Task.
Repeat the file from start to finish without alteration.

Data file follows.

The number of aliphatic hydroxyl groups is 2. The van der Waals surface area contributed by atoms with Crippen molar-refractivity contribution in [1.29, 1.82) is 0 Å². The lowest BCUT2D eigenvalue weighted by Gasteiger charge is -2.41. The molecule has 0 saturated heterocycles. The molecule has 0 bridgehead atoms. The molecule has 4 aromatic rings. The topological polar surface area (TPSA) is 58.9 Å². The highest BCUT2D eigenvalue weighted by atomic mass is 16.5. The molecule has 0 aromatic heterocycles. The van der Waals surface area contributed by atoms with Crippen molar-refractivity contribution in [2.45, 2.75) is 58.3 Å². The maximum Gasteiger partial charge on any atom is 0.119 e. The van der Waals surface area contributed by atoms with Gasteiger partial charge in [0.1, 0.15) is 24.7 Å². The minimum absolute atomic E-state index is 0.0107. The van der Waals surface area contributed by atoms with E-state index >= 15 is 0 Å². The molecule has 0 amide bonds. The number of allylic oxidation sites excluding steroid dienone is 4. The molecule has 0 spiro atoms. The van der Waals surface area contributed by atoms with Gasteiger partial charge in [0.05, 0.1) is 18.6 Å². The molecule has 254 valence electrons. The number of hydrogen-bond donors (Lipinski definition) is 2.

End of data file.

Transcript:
The number of aliphatic hydroxyl groups is 2. The van der Waals surface area contributed by atoms with Crippen molar-refractivity contribution in [1.29, 1.82) is 0 Å². The lowest BCUT2D eigenvalue weighted by Gasteiger charge is -2.41. The molecule has 0 saturated heterocycles. The molecule has 0 bridgehead atoms. The molecule has 4 aromatic rings. The topological polar surface area (TPSA) is 58.9 Å². The highest BCUT2D eigenvalue weighted by atomic mass is 16.5. The molecule has 0 aromatic heterocycles. The van der Waals surface area contributed by atoms with Crippen molar-refractivity contribution in [2.45, 2.75) is 58.3 Å². The maximum Gasteiger partial charge on any atom is 0.119 e. The van der Waals surface area contributed by atoms with Gasteiger partial charge in [0.1, 0.15) is 24.7 Å². The minimum absolute atomic E-state index is 0.0107. The van der Waals surface area contributed by atoms with E-state index >= 15 is 0 Å². The molecule has 0 amide bonds. The number of allylic oxidation sites excluding steroid dienone is 4. The molecule has 0 spiro atoms. The van der Waals surface area contributed by atoms with Gasteiger partial charge in [0.05, 0.1) is 18.6 Å². The molecule has 254 valence electrons. The number of hydrogen-bond donors (Lipinski definition) is 2.